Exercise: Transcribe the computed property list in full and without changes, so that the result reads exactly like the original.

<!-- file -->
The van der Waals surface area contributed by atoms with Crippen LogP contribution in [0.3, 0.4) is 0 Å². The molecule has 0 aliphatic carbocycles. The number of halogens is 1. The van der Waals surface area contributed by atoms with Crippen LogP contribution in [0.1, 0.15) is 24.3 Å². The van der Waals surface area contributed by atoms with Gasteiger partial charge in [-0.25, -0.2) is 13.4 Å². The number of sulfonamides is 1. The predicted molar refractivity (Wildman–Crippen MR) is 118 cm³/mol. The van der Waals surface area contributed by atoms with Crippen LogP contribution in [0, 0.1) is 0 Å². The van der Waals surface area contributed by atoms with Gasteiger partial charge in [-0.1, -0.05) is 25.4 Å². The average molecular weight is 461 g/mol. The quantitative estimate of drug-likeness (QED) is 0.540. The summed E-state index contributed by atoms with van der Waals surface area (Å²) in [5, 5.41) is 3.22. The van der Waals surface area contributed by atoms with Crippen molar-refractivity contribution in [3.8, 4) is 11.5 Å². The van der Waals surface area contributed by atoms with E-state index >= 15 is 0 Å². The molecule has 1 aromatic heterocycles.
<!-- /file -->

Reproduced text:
The van der Waals surface area contributed by atoms with Crippen LogP contribution in [0.3, 0.4) is 0 Å². The molecule has 0 aliphatic carbocycles. The number of halogens is 1. The van der Waals surface area contributed by atoms with Crippen LogP contribution in [0.1, 0.15) is 24.3 Å². The van der Waals surface area contributed by atoms with Gasteiger partial charge in [-0.25, -0.2) is 13.4 Å². The number of sulfonamides is 1. The predicted molar refractivity (Wildman–Crippen MR) is 118 cm³/mol. The van der Waals surface area contributed by atoms with Crippen LogP contribution in [0, 0.1) is 0 Å². The van der Waals surface area contributed by atoms with Gasteiger partial charge in [-0.1, -0.05) is 25.4 Å². The average molecular weight is 461 g/mol. The quantitative estimate of drug-likeness (QED) is 0.540. The summed E-state index contributed by atoms with van der Waals surface area (Å²) in [5, 5.41) is 3.22. The van der Waals surface area contributed by atoms with Crippen molar-refractivity contribution in [3.8, 4) is 11.5 Å². The van der Waals surface area contributed by atoms with E-state index >= 15 is 0 Å². The molecule has 1 aromatic heterocycles.